8. It delivers mixed signals. Because the language is elevated, the production assured and the acting fine, it can feel that something important is happening. But perhaps there is less here than meets the eye; maybe it's just a tricked-up mystery show. It comes on like satire, but it's too scattershot, too inconsistent, too over the top to make any significant points.
  9. The cast seems no better, or worse, than any reality TV assemblage, but the clues are delivered to the group in such a way that much of the pilot is spent watching them troop, mostly en masse, from one room to the other. It's not terribly exciting.
  10. The new cast is fine (Stewart is a very interesting actor) and the story, although not very deep, inspired or mind-melding, has a nice payoff. But getting there takes much too long. ... Although handsome, this is a slow, thudding two hours badly in need of energizing.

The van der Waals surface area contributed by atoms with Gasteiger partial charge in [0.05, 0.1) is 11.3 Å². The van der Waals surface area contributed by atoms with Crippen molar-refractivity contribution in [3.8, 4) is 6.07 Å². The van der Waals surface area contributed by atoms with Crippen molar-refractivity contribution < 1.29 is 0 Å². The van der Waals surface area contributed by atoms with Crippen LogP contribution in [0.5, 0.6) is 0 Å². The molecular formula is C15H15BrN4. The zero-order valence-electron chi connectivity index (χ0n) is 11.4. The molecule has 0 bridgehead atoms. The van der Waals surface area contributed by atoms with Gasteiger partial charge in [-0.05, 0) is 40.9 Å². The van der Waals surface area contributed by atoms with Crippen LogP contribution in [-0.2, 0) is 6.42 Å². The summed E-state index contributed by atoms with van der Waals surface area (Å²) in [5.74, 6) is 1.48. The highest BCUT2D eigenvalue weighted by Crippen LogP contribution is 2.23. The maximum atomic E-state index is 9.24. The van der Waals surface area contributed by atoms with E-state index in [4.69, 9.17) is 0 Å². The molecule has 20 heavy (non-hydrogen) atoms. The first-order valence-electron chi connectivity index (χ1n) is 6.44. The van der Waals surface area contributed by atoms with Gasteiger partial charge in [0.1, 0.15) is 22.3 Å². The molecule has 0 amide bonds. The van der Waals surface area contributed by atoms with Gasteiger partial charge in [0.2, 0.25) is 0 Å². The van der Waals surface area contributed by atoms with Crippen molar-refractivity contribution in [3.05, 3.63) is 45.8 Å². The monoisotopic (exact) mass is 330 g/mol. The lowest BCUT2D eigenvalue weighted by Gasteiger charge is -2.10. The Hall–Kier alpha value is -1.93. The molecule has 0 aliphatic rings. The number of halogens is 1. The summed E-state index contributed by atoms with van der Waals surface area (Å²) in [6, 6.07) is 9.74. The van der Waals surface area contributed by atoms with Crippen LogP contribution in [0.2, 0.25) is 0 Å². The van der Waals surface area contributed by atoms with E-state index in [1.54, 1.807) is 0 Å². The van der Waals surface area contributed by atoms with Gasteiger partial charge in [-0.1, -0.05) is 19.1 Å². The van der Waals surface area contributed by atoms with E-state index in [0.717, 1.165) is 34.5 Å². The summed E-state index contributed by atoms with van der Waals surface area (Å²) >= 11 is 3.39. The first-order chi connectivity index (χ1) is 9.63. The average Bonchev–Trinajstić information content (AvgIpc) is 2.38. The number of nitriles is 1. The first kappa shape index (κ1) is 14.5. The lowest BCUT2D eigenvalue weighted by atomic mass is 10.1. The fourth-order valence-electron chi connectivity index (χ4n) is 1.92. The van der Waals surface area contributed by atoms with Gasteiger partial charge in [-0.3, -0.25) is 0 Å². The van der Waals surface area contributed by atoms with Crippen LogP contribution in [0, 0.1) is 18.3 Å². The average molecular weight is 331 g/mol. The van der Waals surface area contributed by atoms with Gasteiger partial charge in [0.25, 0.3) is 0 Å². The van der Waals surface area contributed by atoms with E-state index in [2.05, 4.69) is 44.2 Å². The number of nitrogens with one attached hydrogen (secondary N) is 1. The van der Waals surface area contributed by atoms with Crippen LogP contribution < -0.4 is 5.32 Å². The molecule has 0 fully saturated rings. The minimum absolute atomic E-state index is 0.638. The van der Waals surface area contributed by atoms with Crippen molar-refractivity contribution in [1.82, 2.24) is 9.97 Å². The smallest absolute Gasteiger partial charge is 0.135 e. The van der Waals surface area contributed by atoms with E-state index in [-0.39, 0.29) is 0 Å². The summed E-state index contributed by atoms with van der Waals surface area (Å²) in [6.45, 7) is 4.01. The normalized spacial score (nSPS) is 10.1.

11. Quantum Leap for the most part is so excruciatingly slow and laborious that you wonder if director David Hemmings was trapped in his own time warp. Yet Bakula does nicely, and the story ultimately accelerates and even yields some very affecting moments as Beckett intrudes on his own past. [25 Mar 1989, p.C6]
  12. There is an abundance, rather over-abundance, of story lines and clichés.
  13. The result is another finely acted cable drama with great production values and the germ of an interesting idea behind it but no coherent tone or character development or story, even -- just a series of attempts to pass off creatively exaggerated behavior, the more desperate the better, as some kind of social commentary.
  14. Initially sleek and stylish but empty. [23 Sep 1992]
  15. Sinise, a real movie star and the co-founder of Chicago's famed Steppenwolf Theatre, is a fine actor, and so are they all, all fine actors. But none has much to do here -- the dialogue makes "Dragnet" seem positively chatty.